- Eight named to do Test duty against India
- Banetse has his eye on Umpetha Challenge podium
- Continental honours for Kimberley’s Fitzpatrick
- Harris home on a high after three victories on the trot
- Golden boy Hamman on the mend after surgery
- Hartley’s Dusi buildup gathers pace
- World’s top teams head for SA
- Sunshine Ladies Tour starts fourth season in January
- Weber wins SA’s final gold medal of African Champs
- Tough going in Tongyeong for SA’s Radford
Patience has a plan
- Updated: December 2, 2011
By Mark Etheridge
Saturday, 12 November started off as just another normal day in the life of Patience Ntshingila.
But it certainly ended up being a day full of surprises for the 22-year-old Potchefstroom triple-jumper. At the end of the day she had soared to a national record of 13.50 metres, a mark that had stood for 19 long years.
The old mark of 13.46 belonged to Charmain Barnard who jumped that distance in Bloemfontein.
“To be honest, I just did not expect it that day,” Ntshingila told Road to London 2012 when tracked down this week. “I woke up and took it as an ordinary day. It was rainy and cloudy and I just told myself ‘lets see what today brings’.
“I was feeling good and realized but didn’t expect great results, was just expecting to do my best. But after I jumped that 13.50 with my first jump I was amazed.
“I knew deep inside that I could do it though, and even better so for the coming years I’m expecting even better results.”
Ntshingila is coached by veteran Gauteng coach Owen van Niekerk. “She jumped that early in the morning at about 8.30am, which is very difficult because the body is not yet ready to handle the jarring of the jumping event. It was also rainy and cold which makes this performance even more remarkable. In the same competition she also jumped 13.46 to equal the old record.┬á Then she stopped because of the wet weather. On that same morning about an hour later she also jumped 6.29m in the long jump.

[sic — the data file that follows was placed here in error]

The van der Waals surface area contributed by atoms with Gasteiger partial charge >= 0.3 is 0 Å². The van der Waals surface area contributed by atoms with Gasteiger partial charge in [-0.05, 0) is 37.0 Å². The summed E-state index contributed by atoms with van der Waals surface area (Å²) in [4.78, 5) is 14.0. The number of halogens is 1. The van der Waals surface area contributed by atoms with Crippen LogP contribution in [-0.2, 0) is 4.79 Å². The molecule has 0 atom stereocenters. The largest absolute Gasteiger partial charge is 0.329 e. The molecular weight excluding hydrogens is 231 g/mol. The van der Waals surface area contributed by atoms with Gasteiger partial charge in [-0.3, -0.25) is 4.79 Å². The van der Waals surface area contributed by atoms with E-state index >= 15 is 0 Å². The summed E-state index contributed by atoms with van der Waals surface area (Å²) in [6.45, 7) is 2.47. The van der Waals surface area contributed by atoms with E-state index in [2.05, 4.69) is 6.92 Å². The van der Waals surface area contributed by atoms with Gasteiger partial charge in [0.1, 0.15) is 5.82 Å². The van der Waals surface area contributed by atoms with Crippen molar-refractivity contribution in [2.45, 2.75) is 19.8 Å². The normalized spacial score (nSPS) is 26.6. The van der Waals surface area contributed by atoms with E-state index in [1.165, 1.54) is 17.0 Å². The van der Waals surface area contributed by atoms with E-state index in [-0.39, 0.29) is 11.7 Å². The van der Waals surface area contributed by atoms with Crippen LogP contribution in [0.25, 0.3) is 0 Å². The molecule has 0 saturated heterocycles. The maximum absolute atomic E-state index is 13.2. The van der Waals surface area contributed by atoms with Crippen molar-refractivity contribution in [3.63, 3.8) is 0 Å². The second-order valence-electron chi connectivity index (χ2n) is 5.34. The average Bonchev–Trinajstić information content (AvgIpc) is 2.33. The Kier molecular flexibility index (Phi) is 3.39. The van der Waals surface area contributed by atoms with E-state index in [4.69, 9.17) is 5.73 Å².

“She lumps 14 metres in training and has also gone over 6.70m in the long jump in training. Although qualification standards are very hight she wants to qualify for the Olympics in both triple and long jump.┬á In the long jump the world standards are very high, but in the last eight World Championships the eighth place in the finals was between 6.40 to 6.50m and she is capable of doing these distances.”
A third year Sports management student at North West University, Ntshingila is certainly gunning for the Olympics. “That’s my aimÔÇª to reach the finals and jumping 14-15m in the triple jump and 6.90 to 7m in the long jump, its every athletes dream to make it to the Olympics and I’m sure I’m on the right track to getting there.”